When it comes to the rapidly evolving blockchain space, the majority of both media and public attention remains focused on bitcoin. The virtual currency has evolved from being a little-known technical novelty into a popular investment as rapidly as its price climbed late last year.

While enthusiasm levels have since cooled — along with the bitcoin price — there remains strong interest in blockchain projects and what they might mean for the future of the world of business. Investors are still looking for opportunities and seeking rapid capital gains.

The latest area to capture investor attention has been the growing array of alternative (alt) coins or tokens appearing on the market. Like bitcoin, these tokens can be bought and traded in a similar fashion to shares.

Investors have the option of trying to make short-term gains or holding them in the anticipation of strong growth over time, and most are created to support an underlying blockchain-based business model.

With new ones being launched almost every day in what are dubbed Initial Coin Offerings (ICOs), understanding which are legitimate and which should be avoided has become a complex and ever-changing task. Investors need to know how to carefully evaluate new tokens to determine their intrinsic worth.

To make the situation even more complicated, tokens are sometimes created and released even when they are not actually required as part of a project’s functioning. They are simply seen by those behind the project as a way of raising capital.

Finding real value

For this reason, to understand the real value of a token, it is important to focus not on the cryptocurrency itself but on the project that it supports. If that project is not addressing a real-world need, it’s unlikely the token supporting it will retain its value.

Examples of potential blockchain-based projects include those creating new processes or services that could potentially streamline existing business processes. This might provide the ability to accurately track goods throughout a supply chain or rapidly process complex transactions such as mortgages.

One Australian start-up working on a project is Queensland-based Civic Ledger. This firm is using blockchain technologies to transform a range of business processes in the public sector. Interestingly, this company is building its structure and going to market without the distraction of using a token.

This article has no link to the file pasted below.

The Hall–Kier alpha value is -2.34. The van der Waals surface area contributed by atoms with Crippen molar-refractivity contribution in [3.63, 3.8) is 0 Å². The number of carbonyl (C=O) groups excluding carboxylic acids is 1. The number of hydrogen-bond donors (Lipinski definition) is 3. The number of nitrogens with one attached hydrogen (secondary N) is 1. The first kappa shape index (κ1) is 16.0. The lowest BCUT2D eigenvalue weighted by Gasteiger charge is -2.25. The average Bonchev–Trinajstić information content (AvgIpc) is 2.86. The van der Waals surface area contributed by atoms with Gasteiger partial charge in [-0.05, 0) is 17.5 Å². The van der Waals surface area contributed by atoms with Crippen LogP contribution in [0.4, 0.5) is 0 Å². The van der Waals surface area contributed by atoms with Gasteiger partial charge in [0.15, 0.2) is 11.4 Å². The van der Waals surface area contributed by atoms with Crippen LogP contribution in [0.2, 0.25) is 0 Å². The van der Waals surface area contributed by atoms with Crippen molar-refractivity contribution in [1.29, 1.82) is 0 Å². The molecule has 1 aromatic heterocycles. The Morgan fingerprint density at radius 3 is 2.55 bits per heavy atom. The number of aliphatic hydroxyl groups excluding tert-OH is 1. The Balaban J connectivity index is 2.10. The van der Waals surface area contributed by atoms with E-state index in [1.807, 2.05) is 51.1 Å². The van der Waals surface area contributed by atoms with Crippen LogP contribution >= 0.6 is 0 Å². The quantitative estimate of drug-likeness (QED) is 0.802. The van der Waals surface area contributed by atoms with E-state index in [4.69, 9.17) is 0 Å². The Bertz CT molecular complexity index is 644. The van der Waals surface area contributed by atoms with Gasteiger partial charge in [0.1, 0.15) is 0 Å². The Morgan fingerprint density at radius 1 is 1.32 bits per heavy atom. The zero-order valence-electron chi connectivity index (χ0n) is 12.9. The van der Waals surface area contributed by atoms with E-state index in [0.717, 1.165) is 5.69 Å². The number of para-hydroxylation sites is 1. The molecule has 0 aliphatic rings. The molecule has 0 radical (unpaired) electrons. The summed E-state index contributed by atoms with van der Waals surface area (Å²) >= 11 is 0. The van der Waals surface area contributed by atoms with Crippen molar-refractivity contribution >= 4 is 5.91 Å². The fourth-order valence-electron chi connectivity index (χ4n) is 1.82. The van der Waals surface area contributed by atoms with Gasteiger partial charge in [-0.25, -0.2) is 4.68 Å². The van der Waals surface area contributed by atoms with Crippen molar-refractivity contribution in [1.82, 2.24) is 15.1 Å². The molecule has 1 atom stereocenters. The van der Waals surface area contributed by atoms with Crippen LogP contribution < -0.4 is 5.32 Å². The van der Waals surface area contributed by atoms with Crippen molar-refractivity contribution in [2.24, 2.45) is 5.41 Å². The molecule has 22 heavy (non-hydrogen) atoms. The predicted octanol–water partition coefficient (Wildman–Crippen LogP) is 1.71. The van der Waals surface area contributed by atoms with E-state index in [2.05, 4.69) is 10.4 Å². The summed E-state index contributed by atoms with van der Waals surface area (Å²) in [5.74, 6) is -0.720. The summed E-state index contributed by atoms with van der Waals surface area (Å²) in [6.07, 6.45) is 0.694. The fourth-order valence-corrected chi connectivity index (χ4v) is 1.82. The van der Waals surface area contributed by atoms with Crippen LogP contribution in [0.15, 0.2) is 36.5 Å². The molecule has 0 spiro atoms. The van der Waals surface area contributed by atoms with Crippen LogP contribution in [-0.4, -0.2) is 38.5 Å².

Such projects serve to highlight the important distinction between the cryptocurrency side of blockchains and the ways in which the technology is being put to work in other areas. Understanding this distinction is a vital part of assessing the real value of any project.


Another important element prospective investors should examine before purchasing tokens is how the projects underpinning them are being organised and governed. While the concept of the blockchain is one of a distributed community, having strong guidance and decision-making remains critical.

The projects that flourish will be those with a dedicated, focused team at the helm. The best projects will also have in place mechanisms for taking feedback from token owners (investors) in the same way a publicly listed company listens to its shareholders.

In many instances, the mechanism used to establish strong governance is through the establishment of a non-profit foundation that steers things such as technical development and promotion. If the project is of sufficient size, the foundation can be run by a team of salaried staff.

Token sales can provide the funds for this as well as funding the IT team needed to build the project’s technology. Each investor’s influence in the foundation’s decision-making process can be tied to the number of tokens they own.

Long-term prospects

Many observers have been quick to dismiss cryptocurrencies generally, and bitcoin in particular, as a bubble that will burst and disappear.

However, it must be recognised that the underlying blockchain technology is being used to solve to a myriad of real-world problems beyond the financial sector.

Blockchain technology has the potential to reshape entire industries and is undoubtedly here to stay.

There will continue to be new tokens launched onto the market at a rapid rate, but gyrations in their values should not distract people from the many potentially powerful blockchain projects to which they are linked.

Many projects will simply disappear over time; however, those which tap into real-world demand with a model that makes sense will succeed. For investors, the key challenge is figuring out into which category each falls.

Nathan Spataro is the chief executive of SecureVote.